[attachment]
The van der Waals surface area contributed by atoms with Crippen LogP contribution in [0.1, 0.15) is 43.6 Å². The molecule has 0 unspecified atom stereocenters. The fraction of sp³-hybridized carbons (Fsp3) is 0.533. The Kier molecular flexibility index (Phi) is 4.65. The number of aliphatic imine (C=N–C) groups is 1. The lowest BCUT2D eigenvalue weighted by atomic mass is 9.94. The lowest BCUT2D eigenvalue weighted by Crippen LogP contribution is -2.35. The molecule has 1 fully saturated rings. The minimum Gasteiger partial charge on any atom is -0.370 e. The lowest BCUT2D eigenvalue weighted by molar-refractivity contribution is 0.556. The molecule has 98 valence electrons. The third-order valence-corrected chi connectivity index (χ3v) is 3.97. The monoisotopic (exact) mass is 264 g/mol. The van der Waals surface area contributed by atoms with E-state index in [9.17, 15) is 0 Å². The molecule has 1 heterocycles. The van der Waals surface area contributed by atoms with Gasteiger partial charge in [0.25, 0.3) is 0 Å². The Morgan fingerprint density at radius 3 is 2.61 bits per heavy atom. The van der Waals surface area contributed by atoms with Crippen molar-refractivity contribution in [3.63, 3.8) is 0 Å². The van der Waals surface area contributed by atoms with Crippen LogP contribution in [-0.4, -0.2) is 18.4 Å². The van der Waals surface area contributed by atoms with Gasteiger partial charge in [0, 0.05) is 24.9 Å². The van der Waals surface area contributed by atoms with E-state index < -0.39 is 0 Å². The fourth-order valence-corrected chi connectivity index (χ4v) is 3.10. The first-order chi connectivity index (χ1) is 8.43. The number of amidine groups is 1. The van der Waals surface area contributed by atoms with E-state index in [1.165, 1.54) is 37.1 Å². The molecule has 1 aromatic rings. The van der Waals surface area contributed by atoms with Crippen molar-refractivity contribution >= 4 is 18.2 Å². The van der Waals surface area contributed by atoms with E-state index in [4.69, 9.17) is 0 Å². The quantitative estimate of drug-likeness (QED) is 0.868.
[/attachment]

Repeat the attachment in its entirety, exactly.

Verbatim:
The van der Waals surface area contributed by atoms with Crippen LogP contribution in [0.1, 0.15) is 43.6 Å². The molecule has 0 unspecified atom stereocenters. The fraction of sp³-hybridized carbons (Fsp3) is 0.533. The Kier molecular flexibility index (Phi) is 4.65. The number of aliphatic imine (C=N–C) groups is 1. The lowest BCUT2D eigenvalue weighted by atomic mass is 9.94. The lowest BCUT2D eigenvalue weighted by Crippen LogP contribution is -2.35. The molecule has 1 fully saturated rings. The minimum Gasteiger partial charge on any atom is -0.370 e. The lowest BCUT2D eigenvalue weighted by molar-refractivity contribution is 0.556. The molecule has 98 valence electrons. The third-order valence-corrected chi connectivity index (χ3v) is 3.97. The monoisotopic (exact) mass is 264 g/mol. The van der Waals surface area contributed by atoms with E-state index in [9.17, 15) is 0 Å². The molecule has 1 heterocycles. The van der Waals surface area contributed by atoms with Gasteiger partial charge in [0.25, 0.3) is 0 Å². The Morgan fingerprint density at radius 3 is 2.61 bits per heavy atom. The van der Waals surface area contributed by atoms with Crippen molar-refractivity contribution in [3.63, 3.8) is 0 Å². The van der Waals surface area contributed by atoms with Crippen LogP contribution in [-0.4, -0.2) is 18.4 Å². The van der Waals surface area contributed by atoms with Gasteiger partial charge in [0, 0.05) is 24.9 Å². The van der Waals surface area contributed by atoms with E-state index < -0.39 is 0 Å². The fourth-order valence-corrected chi connectivity index (χ4v) is 3.10. The first-order chi connectivity index (χ1) is 8.43. The number of amidine groups is 1. The van der Waals surface area contributed by atoms with E-state index in [1.165, 1.54) is 37.1 Å². The molecule has 1 aromatic rings. The van der Waals surface area contributed by atoms with Crippen molar-refractivity contribution >= 4 is 18.2 Å². The van der Waals surface area contributed by atoms with E-state index in [4.69, 9.17) is 0 Å². The quantitative estimate of drug-likeness (QED) is 0.868.